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Students go back to school, graduate

May 21, 2007|by ERIN CUNNINGHAM

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HAGERSTOWN - When Kayla Neff's son asked her why he should stay in school, she didn't hesitate with her answer.

It's important to finish school, she told him. It's important to graduate, she said.

"He didn't like school at first, and he brought up that I didn't graduate," Neff said of her 5-year-old, William.

That was enough to send the 24-year-old back to school for her degree.

Neff graduated Sunday along with 51 others also receiving their GEDs at Hagerstown Community College's Athletic, Recreation and Community Center. Another 40 graduated from the external diploma program.

Neff works as a nursing assistant, but says she wants to continue learning and become a licensed practical nurse (LPN). She said that will require a few college courses at HCC before she begins the nursing courses.


Neff said her sons, William and 3-year-old Joshua, were at Sunday's graduation. After receiving her degree, Neff said she'll feel better when telling her boys to stay in school.

Pamela Miller, 55, of Hagerstown, was at her last job for 11 years when she was injured.

"Nobody wanted to talk to me without my GED, my diploma," she said. "They don't want to talk to you."

Miller said she completed ninth grade before leaving high school. She went to high school in Allegany County, Md., before moving to Washington County. She said the transition was hard and she just lost interest.

Miller said she took the GED exam when she was 18, but failed the science and math portions. This time, she said, there was an essay section that she did well in. Miller spoke to her fellow graduates Sunday about her experience.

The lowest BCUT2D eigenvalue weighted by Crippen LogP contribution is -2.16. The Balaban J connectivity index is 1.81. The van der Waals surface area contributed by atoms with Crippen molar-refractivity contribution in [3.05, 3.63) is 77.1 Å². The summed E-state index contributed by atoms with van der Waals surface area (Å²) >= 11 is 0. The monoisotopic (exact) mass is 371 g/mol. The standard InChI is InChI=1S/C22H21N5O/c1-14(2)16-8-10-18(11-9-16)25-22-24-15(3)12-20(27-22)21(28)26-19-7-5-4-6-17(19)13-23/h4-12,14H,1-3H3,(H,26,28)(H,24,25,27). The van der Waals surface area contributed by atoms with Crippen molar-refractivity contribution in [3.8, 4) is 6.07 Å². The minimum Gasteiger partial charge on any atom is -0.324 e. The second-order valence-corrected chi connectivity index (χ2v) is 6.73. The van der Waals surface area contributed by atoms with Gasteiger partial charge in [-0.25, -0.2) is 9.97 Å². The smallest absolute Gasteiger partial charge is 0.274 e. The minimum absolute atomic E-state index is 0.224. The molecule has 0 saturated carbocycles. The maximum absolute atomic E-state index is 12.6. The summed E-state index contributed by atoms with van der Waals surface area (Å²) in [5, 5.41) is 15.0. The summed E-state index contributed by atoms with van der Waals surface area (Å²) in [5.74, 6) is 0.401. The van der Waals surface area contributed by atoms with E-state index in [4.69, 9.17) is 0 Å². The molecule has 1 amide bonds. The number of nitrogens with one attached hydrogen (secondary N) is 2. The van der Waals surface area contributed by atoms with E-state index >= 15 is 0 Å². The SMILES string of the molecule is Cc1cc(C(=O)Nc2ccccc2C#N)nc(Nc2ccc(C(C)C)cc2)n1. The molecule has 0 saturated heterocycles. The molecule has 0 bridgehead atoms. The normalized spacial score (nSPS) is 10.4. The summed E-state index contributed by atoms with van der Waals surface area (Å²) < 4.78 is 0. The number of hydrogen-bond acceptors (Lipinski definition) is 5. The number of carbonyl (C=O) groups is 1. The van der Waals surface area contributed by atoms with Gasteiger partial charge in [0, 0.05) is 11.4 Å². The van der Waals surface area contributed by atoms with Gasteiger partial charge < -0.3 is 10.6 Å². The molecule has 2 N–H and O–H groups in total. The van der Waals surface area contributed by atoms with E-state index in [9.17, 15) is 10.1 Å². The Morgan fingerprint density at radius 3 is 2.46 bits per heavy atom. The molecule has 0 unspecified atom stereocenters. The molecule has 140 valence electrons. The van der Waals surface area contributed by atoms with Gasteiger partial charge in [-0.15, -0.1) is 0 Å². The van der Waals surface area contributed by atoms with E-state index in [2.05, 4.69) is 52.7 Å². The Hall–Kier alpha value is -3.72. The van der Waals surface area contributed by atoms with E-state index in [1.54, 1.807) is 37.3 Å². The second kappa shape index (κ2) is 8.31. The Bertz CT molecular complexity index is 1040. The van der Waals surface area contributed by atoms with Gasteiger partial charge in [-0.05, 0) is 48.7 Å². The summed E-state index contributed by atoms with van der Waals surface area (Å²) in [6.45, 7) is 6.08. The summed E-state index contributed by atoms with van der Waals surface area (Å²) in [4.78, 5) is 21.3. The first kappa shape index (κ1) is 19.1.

Sherri Green, 49, of Waynesboro, Pa., said she has always wanted to go back for her degree. She graduated from the external diploma program Sunday.

Nettie Schubel, an instructional specialist for the adult education program said those students used their life skills and worked at their own pace.

Matthew Glessner, 20, of Hancock, said it took him one year to graduate as he balanced a family, work and school.

Glessner left high school after completing his sophomore year to take care of his newborn son, while his girlfriend finished high school and went to college. Glessner said his wife, Ashley Glessner, and his 2-year-old son, Isaiah, were at his graduation ceremony Sunday.

He said his wife supported his decision to go back to school and even helped him with his homework.

"I never thought this day would come," Glessner said. "I didn't think I was smart enough."

He said without his degree, he had low self-esteem about his education. But after graduating from the external diploma program, Glessner said he wants to take college courses and perhaps teach social studies or enter the political field.

While Glessner doubted if his graduation day would ever come, Ken Mohr doubted he would make it to the ceremony. The 46-year-old Hagerstown resident said his appendix nearly ruptured Saturday, and he was rushed into surgery that night.

He was released from the hospital Sunday just in time to graduate from the external diploma program.

"I told the doctors to get me out of (the hospital) by 1 p.m.," Mohr said. "That's the first thing I told them."

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